Description

COPYRIGHT NOTICE

A portion of the disclosure of this patent document contains material that is subject to copyright protection. The copyright owner has no objection to the facsimile reproduction by anyone of the patent document or the patent disclosure, as it appears in the Patent and Trademark Office patent file or records, but otherwise reserves all copyright rights whatsoever.

FIELD OF THE INVENTION

The present invention relates generally to enterprise management systems and, more particularly, to techniques for improved metric correlation and analysis.

BACKGROUND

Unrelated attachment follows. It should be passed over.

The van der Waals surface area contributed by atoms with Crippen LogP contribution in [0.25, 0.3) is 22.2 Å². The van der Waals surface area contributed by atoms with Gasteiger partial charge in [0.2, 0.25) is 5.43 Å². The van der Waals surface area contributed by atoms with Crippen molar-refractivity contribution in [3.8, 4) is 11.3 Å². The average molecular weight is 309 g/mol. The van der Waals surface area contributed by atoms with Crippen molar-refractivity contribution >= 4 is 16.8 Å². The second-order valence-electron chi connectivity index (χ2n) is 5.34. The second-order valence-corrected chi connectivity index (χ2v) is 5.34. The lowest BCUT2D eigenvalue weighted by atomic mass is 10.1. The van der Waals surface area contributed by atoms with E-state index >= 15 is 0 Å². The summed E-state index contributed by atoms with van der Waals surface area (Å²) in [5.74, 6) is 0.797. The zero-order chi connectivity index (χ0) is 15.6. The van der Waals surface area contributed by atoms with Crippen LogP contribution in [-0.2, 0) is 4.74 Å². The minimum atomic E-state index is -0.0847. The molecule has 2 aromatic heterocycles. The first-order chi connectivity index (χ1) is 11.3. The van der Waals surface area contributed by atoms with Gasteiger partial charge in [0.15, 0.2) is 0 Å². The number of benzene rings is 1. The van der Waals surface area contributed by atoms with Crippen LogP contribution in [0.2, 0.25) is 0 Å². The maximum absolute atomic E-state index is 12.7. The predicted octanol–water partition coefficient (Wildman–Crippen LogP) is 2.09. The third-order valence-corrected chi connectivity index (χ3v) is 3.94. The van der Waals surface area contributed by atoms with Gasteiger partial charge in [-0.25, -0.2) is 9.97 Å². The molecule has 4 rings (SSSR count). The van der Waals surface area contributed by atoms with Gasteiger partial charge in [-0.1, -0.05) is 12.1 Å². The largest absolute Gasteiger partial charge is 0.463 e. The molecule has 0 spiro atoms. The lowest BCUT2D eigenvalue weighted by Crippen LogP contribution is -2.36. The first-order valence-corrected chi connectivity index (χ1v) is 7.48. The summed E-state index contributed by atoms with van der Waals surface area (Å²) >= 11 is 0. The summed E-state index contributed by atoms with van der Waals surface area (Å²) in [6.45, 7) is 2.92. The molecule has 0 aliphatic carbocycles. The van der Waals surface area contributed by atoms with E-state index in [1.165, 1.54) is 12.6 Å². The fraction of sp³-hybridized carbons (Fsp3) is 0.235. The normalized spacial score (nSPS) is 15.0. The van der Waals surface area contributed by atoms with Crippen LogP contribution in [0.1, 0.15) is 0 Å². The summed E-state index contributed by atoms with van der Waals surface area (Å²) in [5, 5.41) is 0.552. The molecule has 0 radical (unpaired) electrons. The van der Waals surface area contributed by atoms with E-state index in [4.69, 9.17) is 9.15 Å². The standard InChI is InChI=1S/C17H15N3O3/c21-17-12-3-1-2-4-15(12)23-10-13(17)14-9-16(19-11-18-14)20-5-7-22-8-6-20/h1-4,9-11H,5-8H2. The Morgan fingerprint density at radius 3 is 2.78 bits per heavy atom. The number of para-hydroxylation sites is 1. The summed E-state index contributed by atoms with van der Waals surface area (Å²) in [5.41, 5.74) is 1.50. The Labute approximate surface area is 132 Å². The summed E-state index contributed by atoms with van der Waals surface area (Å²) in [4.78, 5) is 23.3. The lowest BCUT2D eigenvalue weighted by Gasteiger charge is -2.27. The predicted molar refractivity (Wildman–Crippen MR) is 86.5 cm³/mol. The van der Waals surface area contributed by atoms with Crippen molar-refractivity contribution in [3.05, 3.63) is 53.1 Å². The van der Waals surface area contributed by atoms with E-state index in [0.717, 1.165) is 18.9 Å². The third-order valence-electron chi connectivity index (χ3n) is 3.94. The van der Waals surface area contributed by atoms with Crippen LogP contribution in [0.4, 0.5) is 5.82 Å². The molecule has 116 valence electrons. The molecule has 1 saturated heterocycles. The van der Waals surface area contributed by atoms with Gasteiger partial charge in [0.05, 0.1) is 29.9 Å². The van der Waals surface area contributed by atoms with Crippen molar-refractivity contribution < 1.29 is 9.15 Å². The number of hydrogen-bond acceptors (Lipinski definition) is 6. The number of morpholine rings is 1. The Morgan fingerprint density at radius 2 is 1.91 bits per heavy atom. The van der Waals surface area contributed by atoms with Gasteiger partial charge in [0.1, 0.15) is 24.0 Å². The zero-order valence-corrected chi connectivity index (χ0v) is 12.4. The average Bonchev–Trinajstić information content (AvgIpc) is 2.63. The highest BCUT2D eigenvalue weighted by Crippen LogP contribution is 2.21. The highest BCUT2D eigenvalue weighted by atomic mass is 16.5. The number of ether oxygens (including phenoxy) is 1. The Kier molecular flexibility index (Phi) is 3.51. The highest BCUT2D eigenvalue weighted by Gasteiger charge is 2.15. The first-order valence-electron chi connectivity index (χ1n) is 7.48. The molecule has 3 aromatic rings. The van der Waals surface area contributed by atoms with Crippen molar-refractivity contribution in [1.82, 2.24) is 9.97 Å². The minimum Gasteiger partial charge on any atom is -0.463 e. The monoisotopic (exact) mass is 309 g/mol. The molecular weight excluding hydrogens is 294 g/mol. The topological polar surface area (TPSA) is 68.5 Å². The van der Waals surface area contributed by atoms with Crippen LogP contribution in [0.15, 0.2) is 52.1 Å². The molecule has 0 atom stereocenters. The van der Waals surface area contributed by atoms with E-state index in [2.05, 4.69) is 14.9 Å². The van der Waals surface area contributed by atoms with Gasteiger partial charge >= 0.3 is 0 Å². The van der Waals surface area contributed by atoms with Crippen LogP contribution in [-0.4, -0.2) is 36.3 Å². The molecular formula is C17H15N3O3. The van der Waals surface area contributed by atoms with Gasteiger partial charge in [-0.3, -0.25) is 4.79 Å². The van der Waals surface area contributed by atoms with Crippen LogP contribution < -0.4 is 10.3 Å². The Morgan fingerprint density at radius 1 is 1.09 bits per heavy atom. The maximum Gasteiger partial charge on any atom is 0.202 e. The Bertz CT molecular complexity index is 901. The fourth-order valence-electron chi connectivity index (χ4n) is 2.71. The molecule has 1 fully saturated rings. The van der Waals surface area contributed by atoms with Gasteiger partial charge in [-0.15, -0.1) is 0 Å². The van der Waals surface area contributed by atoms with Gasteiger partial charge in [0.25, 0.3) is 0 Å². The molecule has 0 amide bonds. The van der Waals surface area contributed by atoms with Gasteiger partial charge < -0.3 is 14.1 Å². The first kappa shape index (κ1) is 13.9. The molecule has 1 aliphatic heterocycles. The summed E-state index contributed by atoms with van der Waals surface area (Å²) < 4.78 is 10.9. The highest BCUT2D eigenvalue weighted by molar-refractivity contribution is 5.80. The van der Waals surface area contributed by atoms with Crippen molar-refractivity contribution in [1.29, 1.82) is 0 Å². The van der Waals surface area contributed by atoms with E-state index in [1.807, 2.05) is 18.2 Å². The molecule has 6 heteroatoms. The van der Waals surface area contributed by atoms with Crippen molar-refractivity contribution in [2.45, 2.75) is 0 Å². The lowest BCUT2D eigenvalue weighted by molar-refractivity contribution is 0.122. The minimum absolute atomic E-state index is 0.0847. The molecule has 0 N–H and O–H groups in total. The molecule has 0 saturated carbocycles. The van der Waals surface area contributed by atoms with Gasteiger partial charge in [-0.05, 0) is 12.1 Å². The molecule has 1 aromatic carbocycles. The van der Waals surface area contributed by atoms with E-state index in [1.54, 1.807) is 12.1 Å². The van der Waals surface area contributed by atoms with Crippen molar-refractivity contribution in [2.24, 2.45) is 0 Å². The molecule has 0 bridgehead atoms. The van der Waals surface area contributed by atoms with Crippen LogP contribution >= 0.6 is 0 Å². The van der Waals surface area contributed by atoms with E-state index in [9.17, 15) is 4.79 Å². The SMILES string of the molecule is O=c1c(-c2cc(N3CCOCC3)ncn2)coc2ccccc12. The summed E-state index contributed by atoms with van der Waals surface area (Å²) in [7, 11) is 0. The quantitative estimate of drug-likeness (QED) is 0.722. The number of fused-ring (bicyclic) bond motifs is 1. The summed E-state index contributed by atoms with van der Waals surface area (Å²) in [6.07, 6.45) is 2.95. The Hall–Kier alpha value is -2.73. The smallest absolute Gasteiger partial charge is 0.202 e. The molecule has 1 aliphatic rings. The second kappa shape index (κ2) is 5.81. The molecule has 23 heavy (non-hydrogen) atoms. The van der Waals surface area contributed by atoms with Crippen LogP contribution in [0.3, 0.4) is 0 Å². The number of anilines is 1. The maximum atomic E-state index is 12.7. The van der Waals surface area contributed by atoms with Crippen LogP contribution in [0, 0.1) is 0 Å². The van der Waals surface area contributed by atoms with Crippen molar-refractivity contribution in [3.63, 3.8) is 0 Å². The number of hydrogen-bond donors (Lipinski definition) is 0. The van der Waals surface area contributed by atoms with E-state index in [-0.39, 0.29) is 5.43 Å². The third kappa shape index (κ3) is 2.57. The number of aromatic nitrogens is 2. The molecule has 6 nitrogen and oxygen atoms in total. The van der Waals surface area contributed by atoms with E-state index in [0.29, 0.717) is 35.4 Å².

Enterprise management systems (EM systems) are being used to centrally manage heterogeneous devices and applications deployed in enterprise networks. FIG. 1 illustrates the basic architecture of an EM system 10. At a high level, the system 10 includes a management server 12 a connected over a network to various managed devices 11 on which various software applications are deployed. More specifically, the system includes one or more managed devices 11 connected over a network to least one server 12 a for managing devices 11. Management agents installed and executing on the managed devices 11 perform monitoring of the managed devices. The agents collect monitoring data which is provided to management server 12 a for aggregation. Management server 12 a stores monitoring data collected from the managed devices 11 in management repository 12 b. Management server 12 a also provides a user-interface for viewing data in the management repository 12 b to enable a system administrator to check the status of managed devices 11. In addition, the management server 12 a communicates with agents on the managed devices 11 for the purpose of affecting changes in configuration of software applications installed and executing on devices 11. Such changes are initiated by the system administrator through the user-interface of management server 12 a.